The German Pinscher is one of those “kinds” of dogs that once when someone hears their name, they automatically think they “know” what they are, but in truth, they’re probably thinking about a different “kind” of dog.
These guys are commonly mistake for a wide number of other dog breeds such as the:
- Doberman Pinscher, and “No” the German Pinscher is not a smaller version of the Doberman. He is actually a much older dog breed that contributed to the development of Doberman Pinschers (but we’ll get into that later)!
As well as other breeds including the:
- German Shepherd Dog,
- German Shorthaired Pointer,
- Black and Tan Hound,
- Bull Terrier,
- And other Shepherd Dogs.
It’s obvious that the German Pinscher doesn’t look like many of these other kinds of dogs, because of their natural tendencies and original purpose, it’s not all that uncommon for folks to “lump” these guys within the same classification of these somewhat more popular breed.
As a result…
The German Pinschers popularity has waned a bit which is why we wanted to take a moment and discuss what it might be like to own one of these little guys so that if you’re ever given the opportunity to get your hands on one, you’ll know for sure if that’s going to be a good idea or not!
So, without further ado, let’s dive right in.
German Pinscher Fast Facts
Country of Origin: Germany
Original Purpose: Ratting
Breed Group: Working
Height: 17 to 20 inches at the shoulder
Weight: 25 to 45 pounds
Life Span: 12 to 14 years
Dog Breed Classification: Working group
Origin of the German Pinscher
The German Pinscher is a very old breed from Germany is believed to date back all the way to the early 1600’s. During this time, they were commonly referred to as “Rattenfanger” which loosely translates to “rat catcher” or “ratter” in English.
Despite the fact that this dog breed has been around since the early 1600’s the “official” standard of the breed wasn’t established until 1884 and wasn’t widely appreciated at that time.
As a result…
The German Pinschers numbers took a “hit” which was only further exacerbated with the development of World War II which decimated may domesticated animals throughout Europe. Some much so, that the German Pinscher dog breed nearly went extinct!
These guys were able to survive due to the “cross breeding” efforts of some dedicated dog breeders of that time, allowing them to eventually make their way to the United States in the early 1970’s.
The German Pinscher is an “officially” recognized dog breed by the American Kennel Club (AKC) and is relatively popular within the United States which should insure his future for many generations to come.
Physical Characteristics of the German Pinscher
In appearance, the German Pinscher is a smaller version of its close cousin, the Doberman Pinscher.
The ACK describes…
The German Pinscher as a mid-sized dog with a powerful square build, muscular and strong, and very good looking in appearance. It is a very athletic dog that is known for its agility and endurance.
Has a short coat, usually of the colors rust, red, tan, blue and black. He is black and tan or solid brown in color.
Grooming this dog is easy.
He doesn’t shed much, all you need to do is to give him a quick brush every week or so. Just make sure he is clean and him a bath if he comes home covered in dirt or grime.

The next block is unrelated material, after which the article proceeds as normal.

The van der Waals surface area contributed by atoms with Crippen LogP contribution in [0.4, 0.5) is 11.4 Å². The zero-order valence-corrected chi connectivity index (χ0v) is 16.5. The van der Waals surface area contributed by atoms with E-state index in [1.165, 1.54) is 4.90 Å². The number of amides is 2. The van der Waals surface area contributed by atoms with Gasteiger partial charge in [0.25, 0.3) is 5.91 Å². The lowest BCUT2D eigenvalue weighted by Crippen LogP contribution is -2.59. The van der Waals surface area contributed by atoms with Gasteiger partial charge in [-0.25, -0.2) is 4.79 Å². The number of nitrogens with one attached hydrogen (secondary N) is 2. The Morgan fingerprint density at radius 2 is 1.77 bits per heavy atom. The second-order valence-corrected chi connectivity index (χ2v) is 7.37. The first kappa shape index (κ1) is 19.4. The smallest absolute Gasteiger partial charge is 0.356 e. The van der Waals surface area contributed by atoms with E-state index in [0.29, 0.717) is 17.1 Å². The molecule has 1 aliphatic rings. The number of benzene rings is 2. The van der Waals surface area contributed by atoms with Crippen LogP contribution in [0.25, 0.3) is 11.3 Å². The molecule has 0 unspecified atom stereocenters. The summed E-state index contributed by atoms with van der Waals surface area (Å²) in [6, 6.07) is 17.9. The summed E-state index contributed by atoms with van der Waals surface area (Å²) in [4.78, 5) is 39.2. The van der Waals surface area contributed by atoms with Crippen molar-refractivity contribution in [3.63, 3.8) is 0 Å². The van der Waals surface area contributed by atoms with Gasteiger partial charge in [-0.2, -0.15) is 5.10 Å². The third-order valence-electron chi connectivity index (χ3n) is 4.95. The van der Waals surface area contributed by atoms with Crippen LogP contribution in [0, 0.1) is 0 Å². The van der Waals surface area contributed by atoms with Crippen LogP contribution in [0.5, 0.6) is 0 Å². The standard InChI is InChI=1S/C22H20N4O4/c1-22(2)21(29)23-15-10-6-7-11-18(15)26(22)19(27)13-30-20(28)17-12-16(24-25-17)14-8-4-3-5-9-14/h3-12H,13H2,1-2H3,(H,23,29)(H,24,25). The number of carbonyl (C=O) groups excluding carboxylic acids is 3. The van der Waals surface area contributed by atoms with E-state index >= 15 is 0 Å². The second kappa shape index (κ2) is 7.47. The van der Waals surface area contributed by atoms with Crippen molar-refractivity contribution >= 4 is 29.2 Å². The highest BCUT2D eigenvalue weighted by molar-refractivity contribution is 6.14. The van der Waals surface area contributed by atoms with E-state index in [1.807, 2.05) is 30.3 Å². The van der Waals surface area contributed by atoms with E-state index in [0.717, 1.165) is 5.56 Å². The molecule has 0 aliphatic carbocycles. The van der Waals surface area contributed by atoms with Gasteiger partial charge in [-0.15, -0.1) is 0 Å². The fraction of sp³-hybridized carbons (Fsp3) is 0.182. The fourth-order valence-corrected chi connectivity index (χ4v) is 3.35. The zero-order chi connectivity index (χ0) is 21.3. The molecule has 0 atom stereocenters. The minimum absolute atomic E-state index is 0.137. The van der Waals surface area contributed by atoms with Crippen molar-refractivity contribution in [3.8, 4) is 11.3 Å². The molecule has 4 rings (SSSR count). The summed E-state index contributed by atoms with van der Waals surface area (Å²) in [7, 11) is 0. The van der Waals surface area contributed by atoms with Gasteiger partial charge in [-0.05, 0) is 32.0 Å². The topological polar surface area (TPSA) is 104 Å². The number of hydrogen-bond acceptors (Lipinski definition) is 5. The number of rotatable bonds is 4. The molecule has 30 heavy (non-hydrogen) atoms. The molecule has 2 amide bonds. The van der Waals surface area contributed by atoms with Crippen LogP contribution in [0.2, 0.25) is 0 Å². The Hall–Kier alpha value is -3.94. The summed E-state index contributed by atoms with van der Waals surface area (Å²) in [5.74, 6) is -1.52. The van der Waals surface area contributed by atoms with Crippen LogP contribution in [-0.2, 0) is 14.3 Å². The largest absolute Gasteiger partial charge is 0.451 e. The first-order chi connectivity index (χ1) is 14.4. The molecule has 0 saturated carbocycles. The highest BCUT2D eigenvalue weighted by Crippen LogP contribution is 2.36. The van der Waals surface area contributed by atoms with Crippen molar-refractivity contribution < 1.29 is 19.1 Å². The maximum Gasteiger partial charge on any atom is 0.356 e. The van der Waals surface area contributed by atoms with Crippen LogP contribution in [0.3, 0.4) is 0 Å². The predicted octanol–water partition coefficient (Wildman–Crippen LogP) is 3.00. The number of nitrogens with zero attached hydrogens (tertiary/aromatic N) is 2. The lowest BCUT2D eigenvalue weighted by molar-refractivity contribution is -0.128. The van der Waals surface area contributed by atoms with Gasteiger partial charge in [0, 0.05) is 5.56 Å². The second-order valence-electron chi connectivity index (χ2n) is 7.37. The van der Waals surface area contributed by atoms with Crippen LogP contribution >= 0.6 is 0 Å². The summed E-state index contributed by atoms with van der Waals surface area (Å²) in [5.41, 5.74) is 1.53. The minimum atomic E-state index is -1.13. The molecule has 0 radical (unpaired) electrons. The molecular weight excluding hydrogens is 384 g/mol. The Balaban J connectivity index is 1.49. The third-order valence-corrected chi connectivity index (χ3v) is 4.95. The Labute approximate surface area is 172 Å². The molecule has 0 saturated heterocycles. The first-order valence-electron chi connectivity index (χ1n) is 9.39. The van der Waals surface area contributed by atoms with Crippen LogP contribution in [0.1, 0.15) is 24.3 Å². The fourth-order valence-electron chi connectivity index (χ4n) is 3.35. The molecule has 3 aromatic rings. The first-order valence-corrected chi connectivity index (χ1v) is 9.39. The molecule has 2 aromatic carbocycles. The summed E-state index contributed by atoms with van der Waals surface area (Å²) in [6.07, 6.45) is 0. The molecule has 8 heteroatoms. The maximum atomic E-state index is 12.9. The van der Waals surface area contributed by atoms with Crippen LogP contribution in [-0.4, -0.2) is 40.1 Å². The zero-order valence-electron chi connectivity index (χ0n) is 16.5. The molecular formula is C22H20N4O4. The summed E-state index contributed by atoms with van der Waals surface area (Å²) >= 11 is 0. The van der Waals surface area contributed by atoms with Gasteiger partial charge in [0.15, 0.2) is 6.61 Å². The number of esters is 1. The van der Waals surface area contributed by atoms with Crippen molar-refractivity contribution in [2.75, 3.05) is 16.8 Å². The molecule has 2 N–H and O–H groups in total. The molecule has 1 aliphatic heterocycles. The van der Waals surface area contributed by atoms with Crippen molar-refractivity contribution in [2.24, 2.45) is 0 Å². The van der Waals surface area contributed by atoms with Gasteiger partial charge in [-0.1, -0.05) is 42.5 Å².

German Pinscher temperament and personality
By temperament, the German Pinscher is bold, alert and very territorial. He has his space and doesn’t like it when a strange intrudes upon it.
He is great with…
His human family, very friendly and loyal to the very end. He is very protective of the kids in the family in particular and always looks out for them. They are, after all, a part of his herd.
He is also a very stubborn…
… Assertive and determined dog, with a mind of his own and adamant about what he wants and where he wants to go. He loves you, but he considers himself to be your equal!
Training and socialization is important and should begin as early as possible. Use positive reinforcement techniques such as praise, tasty treats and more play to get him to listen to your commands.
These guys are also…
Very energetic and social dog and wants his human family to dote upon him. He hates being left alone and needs enough exercise. He is very smart and knows when he is being neglected. He resents that! You should make it a point to take him out for a long walk every morning or evening. That will keep him happy. Also, take time to play with him. He is a very playful dog but gets bored easily.
German Pinscher health issues
The German Pinscher is a very healthy dog breed, but he is vulnerable to certain genetic and other health disorders such as:
- Von Willebrand’s Disease,
- Hip Dysplasia,
- Elbow Dysplasia,
- Eye problems such as cataracts,
- Thyroid disorders,
- And cardiac disease.
That said however…
Many of these conditions can be avoided by choosing to work with a responsible German Pinscher dog breeder which is why many of these guys will life a long and healthy life which can average around 12 to 14 years.
Of how careful you are in choosing your new pet, you never know what may happen. This is why we here at IndulgeYourPet always recommend that any new pet owner at least consider the possibility of purchasing a pet insurance policy on their new loved one.
That is of course…
Unless you have several thousand dollars which can be spent at any moment on the health care of your animal. Because if you have that kind of disposable income readily available, it’s possible that a pet insurance policy may not be right for you.
The sad part is…
That not many of us have that cash lying around which is why we feel that it’s so important to have a quality pet insurance policy in place just in case. For more information on who we feel currently offers the “Best” pet insurance policies in the industry, feel free to check out our Best Pet Insurance Companies article.